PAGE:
HelloFresh denies monkey cruelty coconut claims

Meal-kits giant HelloFresh counters accusation from animals rights charity PETA that it sources coconut milk harvested using slave monkey labour

An animal rights charity has exposed the ongoing ill-treatment of monkeys in the Thai coconut products industry.

People for the Ethical Treatment of Animals (PETA) is a UK-based charity that highlights animal cruelty in laboratories, the food industry, the clothing trade and the entertainment industry.

It is PETA’s third investigation into Thailand’s cruel coconut harvesting practices using monkey labour, and the charity is now calling upon consumers to boycott companies who source coconut products from Thailand.

The latest investigation was undertaken by PETA Asia, and ran from December 2021 to July 2022. It found that chained monkeys are forced to spend long hours in trees picking heavy coconuts, and that they are often beaten and suffer fatal falls.

PETA says that one coconut farm worker told their investigators monkeys are forced to pick coconuts for more than a decade and then spend the rest of their lives chained.

PETA’s work turns an uncomfortable spotlight on the multinational meal-kits delivery service, HelloFresh, which – PETA alleges –  sources coconut milk from suppliers who mistreat monkeys.

PETA urges consumers to boycott Thai coconut milk 

PETA Director of Vegan Corporate Projects, Dawn Carr, said: “PETA is calling on everyone, including HelloFresh, to stop buying Thai coconut products until monkeys are no longer used and abused for profit.”

Speaking to Supply Management – the news service of CIPS – a HelloFresh spokesperson said: “HelloFresh believes in the humane treatment of animals and expects those who we partner with to do the same.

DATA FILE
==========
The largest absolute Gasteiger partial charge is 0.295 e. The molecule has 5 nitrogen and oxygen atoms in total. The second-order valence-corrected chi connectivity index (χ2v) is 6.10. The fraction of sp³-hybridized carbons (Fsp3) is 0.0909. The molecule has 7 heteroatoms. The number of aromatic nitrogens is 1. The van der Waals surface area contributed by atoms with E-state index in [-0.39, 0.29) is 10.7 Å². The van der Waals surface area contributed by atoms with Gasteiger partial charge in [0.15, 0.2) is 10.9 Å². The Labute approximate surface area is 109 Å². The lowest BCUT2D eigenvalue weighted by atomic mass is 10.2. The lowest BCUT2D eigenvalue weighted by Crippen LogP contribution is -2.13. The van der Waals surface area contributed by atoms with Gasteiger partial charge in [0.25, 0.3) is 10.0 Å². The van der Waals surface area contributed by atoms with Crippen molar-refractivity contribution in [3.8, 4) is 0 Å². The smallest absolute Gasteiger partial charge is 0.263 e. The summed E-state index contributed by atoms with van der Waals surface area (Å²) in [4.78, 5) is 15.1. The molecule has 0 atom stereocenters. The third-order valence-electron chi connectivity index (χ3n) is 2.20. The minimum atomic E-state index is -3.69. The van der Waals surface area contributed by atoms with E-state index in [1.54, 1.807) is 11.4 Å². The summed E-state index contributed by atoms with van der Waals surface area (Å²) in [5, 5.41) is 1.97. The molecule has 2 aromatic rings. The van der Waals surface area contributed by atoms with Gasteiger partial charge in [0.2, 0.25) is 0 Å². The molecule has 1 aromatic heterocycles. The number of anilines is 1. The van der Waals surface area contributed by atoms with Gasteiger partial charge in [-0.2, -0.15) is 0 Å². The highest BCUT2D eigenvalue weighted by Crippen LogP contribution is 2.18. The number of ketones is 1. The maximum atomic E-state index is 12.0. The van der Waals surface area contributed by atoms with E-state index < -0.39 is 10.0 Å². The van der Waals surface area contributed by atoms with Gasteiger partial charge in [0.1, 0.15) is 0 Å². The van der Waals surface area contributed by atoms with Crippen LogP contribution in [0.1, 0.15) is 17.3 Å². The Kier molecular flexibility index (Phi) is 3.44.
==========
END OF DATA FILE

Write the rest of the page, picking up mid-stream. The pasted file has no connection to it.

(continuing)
“Our suppliers have given us written confirmation that they do not utilise monkey labour and that they regularly conduct audits. 

“Nonetheless, we take the recent allegations made against them very seriously. We take a hard position of not procuring from suppliers or selling coconut products which have been found to use monkey labour.

“We already source coconut milk from alternative regions outside of Thailand in over 80% of our markets. Out of an abundance of caution, we are working to shift the remaining volume to alternative regions by mid next year. In the US all of our coconut milk will be sourced from alternative regions starting early next year.”

The recent PETA investigation follows two earlier Thai coconut milk investigations. 

In 2019, PETA Asia investigators visited eight farms where monkeys were forced to pick coconuts, including those for one of Thailand’s major coconut milk producers, Chaokoh, whose brand is sold in major stores across the US, including Walmart. 

In 2020, a further PETA Asia investigation found monkeys were still being used at many farms and that the Thai coconut industry –  including Chaokoh and the Thai Food Processors Association – was allegedly misleading global retailers and consumers over concerns about monkey labour.

Pressure from PETA and a growing public backlash prompted Walmart to announce in June this year that it would no longer stock Chaokoh products.

PETA has released a list of non-Thai coconut milk brands that consumers can buy. 


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